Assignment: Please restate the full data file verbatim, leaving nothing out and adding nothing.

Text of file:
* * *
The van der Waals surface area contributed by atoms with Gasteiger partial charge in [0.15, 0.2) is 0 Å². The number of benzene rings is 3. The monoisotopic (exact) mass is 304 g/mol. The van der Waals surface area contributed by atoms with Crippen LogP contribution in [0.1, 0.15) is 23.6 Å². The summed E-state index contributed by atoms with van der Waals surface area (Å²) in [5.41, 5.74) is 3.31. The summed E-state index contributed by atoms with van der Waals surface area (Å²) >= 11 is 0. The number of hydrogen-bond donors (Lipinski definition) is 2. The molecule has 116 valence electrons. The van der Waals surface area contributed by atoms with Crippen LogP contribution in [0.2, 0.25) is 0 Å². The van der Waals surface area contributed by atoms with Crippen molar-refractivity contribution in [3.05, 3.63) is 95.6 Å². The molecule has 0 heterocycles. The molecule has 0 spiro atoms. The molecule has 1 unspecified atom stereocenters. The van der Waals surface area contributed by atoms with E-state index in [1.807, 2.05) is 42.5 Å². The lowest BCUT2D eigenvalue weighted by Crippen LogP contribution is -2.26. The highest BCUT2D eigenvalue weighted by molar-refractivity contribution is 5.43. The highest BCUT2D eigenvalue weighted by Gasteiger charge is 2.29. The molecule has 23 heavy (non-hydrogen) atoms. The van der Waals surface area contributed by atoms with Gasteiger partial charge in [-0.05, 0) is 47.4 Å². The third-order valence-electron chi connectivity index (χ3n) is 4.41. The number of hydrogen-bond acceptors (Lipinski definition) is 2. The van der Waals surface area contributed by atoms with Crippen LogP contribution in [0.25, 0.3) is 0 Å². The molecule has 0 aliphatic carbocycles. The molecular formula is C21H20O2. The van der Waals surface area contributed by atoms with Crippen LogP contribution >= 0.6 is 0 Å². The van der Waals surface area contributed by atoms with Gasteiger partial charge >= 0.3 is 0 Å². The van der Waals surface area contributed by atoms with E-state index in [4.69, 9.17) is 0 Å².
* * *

The van der Waals surface area contributed by atoms with Gasteiger partial charge in [0.15, 0.2) is 0 Å². The number of benzene rings is 3. The monoisotopic (exact) mass is 304 g/mol. The van der Waals surface area contributed by atoms with Crippen LogP contribution in [0.1, 0.15) is 23.6 Å². The summed E-state index contributed by atoms with van der Waals surface area (Å²) in [5.41, 5.74) is 3.31. The summed E-state index contributed by atoms with van der Waals surface area (Å²) >= 11 is 0. The number of hydrogen-bond donors (Lipinski definition) is 2. The molecule has 116 valence electrons. The van der Waals surface area contributed by atoms with Crippen LogP contribution in [0.2, 0.25) is 0 Å². The van der Waals surface area contributed by atoms with Crippen molar-refractivity contribution in [3.05, 3.63) is 95.6 Å². The molecule has 0 heterocycles. The molecule has 0 spiro atoms. The molecule has 1 unspecified atom stereocenters. The van der Waals surface area contributed by atoms with E-state index in [1.807, 2.05) is 42.5 Å². The lowest BCUT2D eigenvalue weighted by Crippen LogP contribution is -2.26. The highest BCUT2D eigenvalue weighted by molar-refractivity contribution is 5.43. The highest BCUT2D eigenvalue weighted by Gasteiger charge is 2.29. The molecule has 23 heavy (non-hydrogen) atoms. The van der Waals surface area contributed by atoms with Gasteiger partial charge in [-0.05, 0) is 47.4 Å². The third-order valence-electron chi connectivity index (χ3n) is 4.41. The number of hydrogen-bond acceptors (Lipinski definition) is 2. The van der Waals surface area contributed by atoms with Crippen LogP contribution in [0.25, 0.3) is 0 Å². The molecule has 0 aliphatic carbocycles. The molecular formula is C21H20O2. The van der Waals surface area contributed by atoms with Crippen LogP contribution >= 0.6 is 0 Å². The van der Waals surface area contributed by atoms with Gasteiger partial charge >= 0.3 is 0 Å². The van der Waals surface area contributed by atoms with E-state index in [4.69, 9.17) is 0 Å².